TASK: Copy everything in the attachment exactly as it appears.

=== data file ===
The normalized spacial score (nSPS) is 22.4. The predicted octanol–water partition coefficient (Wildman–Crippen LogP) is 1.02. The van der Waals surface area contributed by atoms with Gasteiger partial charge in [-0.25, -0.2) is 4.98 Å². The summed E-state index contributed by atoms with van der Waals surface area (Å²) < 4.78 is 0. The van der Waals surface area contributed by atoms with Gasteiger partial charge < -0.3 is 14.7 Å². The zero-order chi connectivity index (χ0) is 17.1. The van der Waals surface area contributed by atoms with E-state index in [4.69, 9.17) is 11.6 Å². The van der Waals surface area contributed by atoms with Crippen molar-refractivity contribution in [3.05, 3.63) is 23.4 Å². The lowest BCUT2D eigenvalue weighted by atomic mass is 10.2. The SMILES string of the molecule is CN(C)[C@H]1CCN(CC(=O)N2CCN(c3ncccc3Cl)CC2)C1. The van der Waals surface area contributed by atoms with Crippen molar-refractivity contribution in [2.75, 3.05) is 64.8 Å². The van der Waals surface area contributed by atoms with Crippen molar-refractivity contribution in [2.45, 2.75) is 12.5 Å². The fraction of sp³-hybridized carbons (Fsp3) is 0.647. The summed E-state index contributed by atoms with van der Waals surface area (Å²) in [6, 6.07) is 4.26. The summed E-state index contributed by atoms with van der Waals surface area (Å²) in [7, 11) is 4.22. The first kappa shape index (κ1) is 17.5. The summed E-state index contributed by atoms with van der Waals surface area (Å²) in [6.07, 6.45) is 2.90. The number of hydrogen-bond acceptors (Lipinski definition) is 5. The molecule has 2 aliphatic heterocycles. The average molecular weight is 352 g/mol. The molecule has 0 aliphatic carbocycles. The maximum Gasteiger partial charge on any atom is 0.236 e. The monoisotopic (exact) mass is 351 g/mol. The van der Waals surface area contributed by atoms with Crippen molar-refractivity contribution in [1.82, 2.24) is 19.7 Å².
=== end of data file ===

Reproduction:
The normalized spacial score (nSPS) is 22.4. The predicted octanol–water partition coefficient (Wildman–Crippen LogP) is 1.02. The van der Waals surface area contributed by atoms with Gasteiger partial charge in [-0.25, -0.2) is 4.98 Å². The summed E-state index contributed by atoms with van der Waals surface area (Å²) < 4.78 is 0. The van der Waals surface area contributed by atoms with Gasteiger partial charge < -0.3 is 14.7 Å². The zero-order chi connectivity index (χ0) is 17.1. The van der Waals surface area contributed by atoms with E-state index in [4.69, 9.17) is 11.6 Å². The van der Waals surface area contributed by atoms with Crippen molar-refractivity contribution in [3.05, 3.63) is 23.4 Å². The lowest BCUT2D eigenvalue weighted by atomic mass is 10.2. The SMILES string of the molecule is CN(C)[C@H]1CCN(CC(=O)N2CCN(c3ncccc3Cl)CC2)C1. The van der Waals surface area contributed by atoms with Crippen molar-refractivity contribution in [2.75, 3.05) is 64.8 Å². The van der Waals surface area contributed by atoms with Crippen molar-refractivity contribution in [2.45, 2.75) is 12.5 Å². The fraction of sp³-hybridized carbons (Fsp3) is 0.647. The summed E-state index contributed by atoms with van der Waals surface area (Å²) in [6, 6.07) is 4.26. The summed E-state index contributed by atoms with van der Waals surface area (Å²) in [7, 11) is 4.22. The first kappa shape index (κ1) is 17.5. The summed E-state index contributed by atoms with van der Waals surface area (Å²) in [6.07, 6.45) is 2.90. The number of hydrogen-bond acceptors (Lipinski definition) is 5. The molecule has 2 aliphatic heterocycles. The average molecular weight is 352 g/mol. The molecule has 0 aliphatic carbocycles. The maximum Gasteiger partial charge on any atom is 0.236 e. The monoisotopic (exact) mass is 351 g/mol. The van der Waals surface area contributed by atoms with Crippen molar-refractivity contribution in [1.82, 2.24) is 19.7 Å².